Election Day tests patience along with assumptions: The Note

The results will be littered with tales of vindication and repudiation.

November 8, 2022, 6:03 AM

The TAKE with Rick Klein

It's the day where it all culminates: the final day of voting everywhere in the nation, with judgments rendered on the trajectory of a presidency, the future of Congress and quite possibly the future of democracy.

What Tuesday is not is a day where everything is going to be known. All races will not be settled no matter how late people stay up or what political leaders say about those results -- and that's normal, expected and neither new nor a secret.

In Pennsylvania, a state elections official has said that unofficial results from the state will take "at least a few days." Officials caution that early results could overstate Democrats' vote, while late-night results may favor Republicans, and the true results will simply take time to pan out, particularly in the critical Senate race.

In Arizona and Nevada, election administrators likewise said final results will take days -- and that early returns could favor one party or the other in a way that may not hold. Georgia is hoping for a quicker count, but county-by-county quirks could impact the timing and that race could go into four weeks of overtime if, as seems likely, neither candidate hits 50%, leading to a runoff.

The hope Americans place in elections is that they will settle arguments. Democrats or Republicans will control the House and Senate when the counting is done, and the results will be littered with tales of vindication and repudiation.

Those, too, will take time -- as it did in 2020 and as it will for years to come. Until then, added complications of misunderstanding and misinformation are likely to add to national tensions before anything is truly sorted out.

PHOTO: An election official removes mail-in ballots from a full drop box in the town of Reading, in Berks County Pa. Nov. 7, 2022.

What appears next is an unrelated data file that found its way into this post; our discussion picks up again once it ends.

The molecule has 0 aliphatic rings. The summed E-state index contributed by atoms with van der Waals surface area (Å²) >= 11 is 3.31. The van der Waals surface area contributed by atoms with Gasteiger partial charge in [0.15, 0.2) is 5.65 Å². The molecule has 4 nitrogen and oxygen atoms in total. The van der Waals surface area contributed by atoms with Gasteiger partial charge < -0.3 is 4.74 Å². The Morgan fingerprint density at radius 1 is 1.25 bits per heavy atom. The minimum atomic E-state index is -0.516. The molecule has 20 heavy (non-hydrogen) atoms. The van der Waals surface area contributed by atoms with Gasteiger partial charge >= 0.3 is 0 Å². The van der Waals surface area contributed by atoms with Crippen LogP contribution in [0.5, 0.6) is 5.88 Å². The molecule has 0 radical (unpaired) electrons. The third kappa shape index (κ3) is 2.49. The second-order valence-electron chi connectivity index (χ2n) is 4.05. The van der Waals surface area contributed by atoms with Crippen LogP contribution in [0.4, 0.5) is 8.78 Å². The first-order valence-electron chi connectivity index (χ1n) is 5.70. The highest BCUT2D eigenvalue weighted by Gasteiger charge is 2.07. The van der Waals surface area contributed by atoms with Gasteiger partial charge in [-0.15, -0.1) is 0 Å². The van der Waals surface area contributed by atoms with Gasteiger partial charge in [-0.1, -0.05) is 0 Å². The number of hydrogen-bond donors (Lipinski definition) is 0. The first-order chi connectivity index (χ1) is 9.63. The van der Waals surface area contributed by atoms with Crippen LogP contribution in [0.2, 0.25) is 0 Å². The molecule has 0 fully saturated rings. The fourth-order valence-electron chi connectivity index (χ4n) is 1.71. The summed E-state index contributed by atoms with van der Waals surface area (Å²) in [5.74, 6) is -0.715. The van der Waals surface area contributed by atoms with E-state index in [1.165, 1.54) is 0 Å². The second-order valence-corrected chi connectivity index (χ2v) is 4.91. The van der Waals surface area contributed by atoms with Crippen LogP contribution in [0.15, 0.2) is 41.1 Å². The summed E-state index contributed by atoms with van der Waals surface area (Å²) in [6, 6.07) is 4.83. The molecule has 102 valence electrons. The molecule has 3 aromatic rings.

An election official removes mail-in ballots from a full drop box in the town of Reading, in Berks County Pa. Nov. 7, 2022.
Miguel Juarez Lugo/ZumaPress

The RUNDOWN with Averi Harper

This Election Day, the White House is urging Americans to head to the polls, with administration officials voicing confidence that there won't be violence like the kind that ensued during the Jan. 6 attack at the Capitol.

"Americans should feel safe going to the polls. It is important for Americans to do so," White House press secretary Karine Jean-Pierre said Monday.

She told reporters that "no specific credible threats" have been identified by law enforcement.

The fear of such turmoil is high, according to the latest ABC News/Washington Post poll, with 88% of adults expressing concern that political divisions have gotten to the point that there's an increased risk of politically motivated violence in this country.

Experts have emphasized that most Americans will vote without incident and elections officials across the country have taken steps to secure the polls. But worries remain among some, despite the preparedness efforts.

"My big concern is always that lone wolf who's activated by the lies in the misinformation ... in some random county in Georgia, and we have no idea what they're thinking and doing and they do something at a polling location," Gabriel Sterling, the chief operating officer for the Georgia secretary of state, said in an interview with ABC News' Hannah Demissie. "That is my big underlying fear, because there's really almost no way to prepare for it."